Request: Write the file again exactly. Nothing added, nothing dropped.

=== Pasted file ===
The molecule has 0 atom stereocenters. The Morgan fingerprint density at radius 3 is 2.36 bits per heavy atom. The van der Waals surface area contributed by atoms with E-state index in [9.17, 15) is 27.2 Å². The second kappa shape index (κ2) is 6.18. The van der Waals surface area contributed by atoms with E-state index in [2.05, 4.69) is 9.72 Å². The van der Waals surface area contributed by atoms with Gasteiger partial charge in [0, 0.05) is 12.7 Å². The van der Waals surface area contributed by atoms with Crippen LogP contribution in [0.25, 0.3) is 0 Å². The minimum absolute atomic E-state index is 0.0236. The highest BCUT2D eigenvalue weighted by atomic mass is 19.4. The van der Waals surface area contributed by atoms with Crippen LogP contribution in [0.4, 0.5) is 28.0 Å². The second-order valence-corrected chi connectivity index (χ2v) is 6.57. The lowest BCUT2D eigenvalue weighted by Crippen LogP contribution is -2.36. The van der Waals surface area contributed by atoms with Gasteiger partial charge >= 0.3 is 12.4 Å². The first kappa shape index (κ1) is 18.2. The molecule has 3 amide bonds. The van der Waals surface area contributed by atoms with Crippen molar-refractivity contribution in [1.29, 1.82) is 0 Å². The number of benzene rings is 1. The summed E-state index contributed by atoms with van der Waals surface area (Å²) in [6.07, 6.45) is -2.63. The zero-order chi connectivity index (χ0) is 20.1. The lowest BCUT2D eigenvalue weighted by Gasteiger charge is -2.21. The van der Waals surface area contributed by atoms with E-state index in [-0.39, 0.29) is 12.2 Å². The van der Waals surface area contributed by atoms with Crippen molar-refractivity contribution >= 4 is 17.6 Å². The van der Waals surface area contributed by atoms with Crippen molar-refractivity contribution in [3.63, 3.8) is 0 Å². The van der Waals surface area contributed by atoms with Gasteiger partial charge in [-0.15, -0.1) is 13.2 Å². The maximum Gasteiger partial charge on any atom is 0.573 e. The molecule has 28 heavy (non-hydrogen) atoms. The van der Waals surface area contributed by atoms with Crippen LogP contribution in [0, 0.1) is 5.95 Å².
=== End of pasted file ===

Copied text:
The molecule has 0 atom stereocenters. The Morgan fingerprint density at radius 3 is 2.36 bits per heavy atom. The van der Waals surface area contributed by atoms with E-state index in [9.17, 15) is 27.2 Å². The second kappa shape index (κ2) is 6.18. The van der Waals surface area contributed by atoms with E-state index in [2.05, 4.69) is 9.72 Å². The van der Waals surface area contributed by atoms with Gasteiger partial charge in [0, 0.05) is 12.7 Å². The van der Waals surface area contributed by atoms with Crippen LogP contribution in [0.25, 0.3) is 0 Å². The minimum absolute atomic E-state index is 0.0236. The highest BCUT2D eigenvalue weighted by atomic mass is 19.4. The van der Waals surface area contributed by atoms with Crippen LogP contribution in [0.4, 0.5) is 28.0 Å². The second-order valence-corrected chi connectivity index (χ2v) is 6.57. The lowest BCUT2D eigenvalue weighted by Crippen LogP contribution is -2.36. The van der Waals surface area contributed by atoms with Gasteiger partial charge >= 0.3 is 12.4 Å². The first kappa shape index (κ1) is 18.2. The molecule has 3 amide bonds. The van der Waals surface area contributed by atoms with Crippen molar-refractivity contribution in [1.29, 1.82) is 0 Å². The number of benzene rings is 1. The summed E-state index contributed by atoms with van der Waals surface area (Å²) in [6.07, 6.45) is -2.63. The zero-order chi connectivity index (χ0) is 20.1. The lowest BCUT2D eigenvalue weighted by Gasteiger charge is -2.21. The van der Waals surface area contributed by atoms with E-state index in [-0.39, 0.29) is 12.2 Å². The van der Waals surface area contributed by atoms with Crippen molar-refractivity contribution >= 4 is 17.6 Å². The van der Waals surface area contributed by atoms with Crippen molar-refractivity contribution in [3.63, 3.8) is 0 Å². The van der Waals surface area contributed by atoms with Gasteiger partial charge in [-0.15, -0.1) is 13.2 Å². The maximum Gasteiger partial charge on any atom is 0.573 e. The molecule has 28 heavy (non-hydrogen) atoms. The van der Waals surface area contributed by atoms with Crippen LogP contribution in [0, 0.1) is 5.95 Å².